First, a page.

Thinking about a weekend getaway? Québec City is the perfect destination all-year-round! The charming city is only an hour and a half flight or eight hour drive from Toronto, making it the ideal city to explore in 48 hours. Québec City is one of the oldest European settlements in North America, and is recognized as one of the most beautiful cities in the world. Beyond its beauty, you will discover a warm and welcoming culture, exquisite cuisine, untouched nature and an abundance of historic treasures to scout. If you’re planning a trip Quebec City here are a few of my favourite things to do.
Indulge in Local Cuisine
Québec City is truly a foodie destination. From 24-hour diners to farm-to-table dining, you’ll feast on a diverse assortment of cuisine from all corners of the globe. If it’s your first time visiting the city, be sure to try some of the local dishes that highlight tastes from First Nations, Boreal and French Cuisine. Some fan favourites are tourtiere, creton, and pouding chomeur.
An excellent way to discover the flavours of Quebec City is to head out on a food tour. Local Quebec City Food Tours offers three different walking tours that cover different neighborhoods in the city.
I did the St-Roch Food Tour which took us to five different stops including two microbreweries. Each stop was well-organized with a table waiting for us upon arrival. We tried many delicious items such as poutine, smoked salmon, sea buckthorn juice and fresh cheese while learning about the history behind each establishment.
The tour was a lot of fun and a great way to burn some calories while discovering local artisans who are passionate about the food and drinks they serve. Be sure to book your tour well in advance as they tend to book up quickly in the summer months.
Visit a Brewery
The province of Quebec has nearly 150 breweries with 20 of them being in Quebec City. There are also many beer bars to discover that feature local and national taps along with impressive bottle lists. My two favourites were Le Projet and Bar Le Sacrilege — both open past 2 am on weekends.
If the weather is nice, there are plenty of spacious patios to enjoy a beer on. I especially loved the patio at Noctem — it was the perfect spot to people-watch (obviously my favourite past-time).
The brewpubs in Quebec serve food that is much better than your average pub grub. You can find a lot of light and healthy options that pair well with your beers. I especially loved the warm salad from Noctem, and Neapolitan Pizza from Nina.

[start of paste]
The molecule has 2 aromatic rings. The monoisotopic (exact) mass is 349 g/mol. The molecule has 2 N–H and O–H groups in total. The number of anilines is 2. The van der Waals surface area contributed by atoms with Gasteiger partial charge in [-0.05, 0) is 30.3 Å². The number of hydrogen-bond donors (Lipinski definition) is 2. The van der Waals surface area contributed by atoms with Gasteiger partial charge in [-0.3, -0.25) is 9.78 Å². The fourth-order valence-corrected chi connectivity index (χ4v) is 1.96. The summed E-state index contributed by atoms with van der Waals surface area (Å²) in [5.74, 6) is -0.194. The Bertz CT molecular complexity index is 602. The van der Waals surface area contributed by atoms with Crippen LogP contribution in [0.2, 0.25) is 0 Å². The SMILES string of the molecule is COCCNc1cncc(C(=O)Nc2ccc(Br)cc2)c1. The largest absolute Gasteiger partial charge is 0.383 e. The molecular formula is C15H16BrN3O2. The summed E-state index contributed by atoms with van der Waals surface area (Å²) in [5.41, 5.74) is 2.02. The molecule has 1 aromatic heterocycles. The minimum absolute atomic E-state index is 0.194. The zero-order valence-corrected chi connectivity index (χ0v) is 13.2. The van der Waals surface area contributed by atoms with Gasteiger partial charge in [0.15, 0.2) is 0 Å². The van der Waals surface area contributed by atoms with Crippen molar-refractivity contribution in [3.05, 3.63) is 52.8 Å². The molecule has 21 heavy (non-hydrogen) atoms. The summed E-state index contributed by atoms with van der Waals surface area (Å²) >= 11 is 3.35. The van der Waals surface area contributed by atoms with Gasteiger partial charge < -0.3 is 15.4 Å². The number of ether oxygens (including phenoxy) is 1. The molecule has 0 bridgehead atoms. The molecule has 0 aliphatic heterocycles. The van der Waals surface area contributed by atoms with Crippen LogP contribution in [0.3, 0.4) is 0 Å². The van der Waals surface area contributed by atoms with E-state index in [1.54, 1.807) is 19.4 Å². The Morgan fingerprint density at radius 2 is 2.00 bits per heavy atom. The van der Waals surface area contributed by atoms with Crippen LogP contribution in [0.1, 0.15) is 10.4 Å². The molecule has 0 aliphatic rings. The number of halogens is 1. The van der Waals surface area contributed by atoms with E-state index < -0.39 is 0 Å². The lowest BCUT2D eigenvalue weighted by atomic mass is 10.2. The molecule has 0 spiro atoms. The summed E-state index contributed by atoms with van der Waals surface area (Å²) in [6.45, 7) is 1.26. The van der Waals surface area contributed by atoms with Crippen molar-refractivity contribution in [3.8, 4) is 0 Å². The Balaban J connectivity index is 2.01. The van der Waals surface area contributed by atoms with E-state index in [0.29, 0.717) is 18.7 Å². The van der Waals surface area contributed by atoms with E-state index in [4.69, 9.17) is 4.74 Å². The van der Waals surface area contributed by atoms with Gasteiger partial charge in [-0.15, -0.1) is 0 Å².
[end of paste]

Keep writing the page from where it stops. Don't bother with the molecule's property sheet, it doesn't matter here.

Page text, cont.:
The best beers I had were at Korrigane, Noctem Artisans Brasseurs, and La Barberie, but there are many other places to stumble upon. If you happen to be in Quebec in August, be sure to check the Festibière de Québec.
Eat a Sh**load of Poutine
If you haven’t had poutine from Quebec then you haven’t really had TRUE poutine!
Sure, you’ve probably had some decent wannabe poutines in your life but they can’t compare to Quebec poutine. The reason their poutine is the absolute best is because they use fresh cheese curds (and because poutine was originated in Quebec).
Want to know how to detect fresh curds? They will squeak. This squeaky-factor means that they are at their prime eating stage. You can pick up bags of the freshly made curds all over Quebec, but you won’t find them in the fridge. The curds are sold at room temperature, solidifying how very fresh they are. Once you put them in the fridge they’ll start to lose that squeak-factor resulting in the lackluster poutines you’ had in your lifetime.
Most places in Quebec use fresh curds and so the rivalry of best poutine status comes down to the fries, gravy and amount of curds upon poutine. I only tried three different poutine places when I was there but the best one was definitely from Korrigane. They had really good fries, light and flavourful gravy and curds for days!
If you want to eat poutine at every meal, no one will judge you.
Visit the Countryside
Get up early and drive out to Île d’Orléans — a quaint island located in the middle of the St. Laurent River. On the way, make a pit-stop at Montmorency Falls, a stunning 83-metre-high waterfall surrounded by lush greenery.
In my opinion, it is best visited in the spring, summer or fall months. I say this because 90% of the island is made up of farmland, so if you’re interested in visiting some of the acreage, then it’s best to witness it when it’s not covered in snow.
There are many little shops to stop at around the island that sell wonderful artisan products. For jams and jellies, Tigidou is a must-visit. All of the fruits and wild plants that go into their products are picked right there on the island. Owner and jam-maker, Vincent, creates some unique flavour combinations such as wasabi-strawberry and apple caramel espresso — all available to try at the tasting bar.